The other half of the high-density harvest equation — dwarfing rootstocks — also shows both promise and limitations. Amy Iezzoni, MSU’s tart cherry breeder, said the dwarfing, precocious Gisela rootstocks are an option. There’s also MSU’s new Corette series of dwarfing rootstocks, now commercially available from Sierra Gold Nurseries, Gold Crown Nursery, ProTree Nursery and North American Plants. Because the Corette rootstocks are still considered experimental, there is a volume restriction on purchases, to encourage growers to do trial plantings first.
Going their own way
Most growers in Michigan, the state that produces the bulk of the nation’s tart cherries, can’t afford to radically alter their harvest methods. But at least two are moving in that direction, though in fits and starts.
For Oxley Farms in Southwest Michigan, the path toward high-density harvest started more as an accident, said Chris Oxley, a member of the family that runs the farm.
It began with a hailstorm. In 2010, hail destroyed a 50-acre block of 1-year-old tart cherry trees. The block was the industry standard: the Montmorency variety on Mahaleb rootstock, planted 19 feet by 21 feet and destined for harvest by mechanical shaker.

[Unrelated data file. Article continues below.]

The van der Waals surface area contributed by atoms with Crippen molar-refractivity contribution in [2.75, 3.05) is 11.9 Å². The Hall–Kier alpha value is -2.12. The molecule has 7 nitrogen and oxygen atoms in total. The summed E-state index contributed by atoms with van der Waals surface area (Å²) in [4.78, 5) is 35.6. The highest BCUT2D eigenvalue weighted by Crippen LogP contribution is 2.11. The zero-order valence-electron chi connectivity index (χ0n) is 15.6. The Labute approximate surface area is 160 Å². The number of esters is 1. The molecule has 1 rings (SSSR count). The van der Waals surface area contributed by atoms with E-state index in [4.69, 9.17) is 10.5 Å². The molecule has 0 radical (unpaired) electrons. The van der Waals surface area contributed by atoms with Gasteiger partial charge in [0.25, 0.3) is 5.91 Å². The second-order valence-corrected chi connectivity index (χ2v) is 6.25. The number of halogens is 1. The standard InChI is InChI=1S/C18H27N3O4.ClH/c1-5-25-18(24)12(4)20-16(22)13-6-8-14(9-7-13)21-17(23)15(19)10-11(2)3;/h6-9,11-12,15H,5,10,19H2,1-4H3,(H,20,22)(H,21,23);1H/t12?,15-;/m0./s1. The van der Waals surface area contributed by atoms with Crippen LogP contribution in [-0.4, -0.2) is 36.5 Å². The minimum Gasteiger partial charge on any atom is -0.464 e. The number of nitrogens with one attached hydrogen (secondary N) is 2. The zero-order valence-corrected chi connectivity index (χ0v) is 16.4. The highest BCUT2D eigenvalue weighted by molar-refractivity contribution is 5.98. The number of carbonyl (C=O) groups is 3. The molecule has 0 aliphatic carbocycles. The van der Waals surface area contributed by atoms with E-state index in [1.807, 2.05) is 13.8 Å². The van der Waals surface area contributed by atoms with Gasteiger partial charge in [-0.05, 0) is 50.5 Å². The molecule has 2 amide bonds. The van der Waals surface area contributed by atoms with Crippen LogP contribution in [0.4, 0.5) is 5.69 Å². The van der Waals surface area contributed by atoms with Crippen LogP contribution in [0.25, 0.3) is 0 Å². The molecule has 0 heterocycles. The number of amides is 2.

With advice from Perry, the Oxleys decided to cut the damaged trees off just above the graft union, to see what would grow back. They also decided to plant two new trees between each surviving tree, with the goal of keeping each tree small enough for some form of high-density harvest.
“It started as the world’s largest test plot,” Oxley said. “As the trees grew, we had to figure out a way to harvest them.”
They started by buying an Oxbo over-the-row blueberry harvester. The harvester worked well as long as the trees stayed small, but at a certain point they realized Montmorency/Mahaleb trees needed to be larger in order to reach adequate yields. That meant they needed a larger harvester.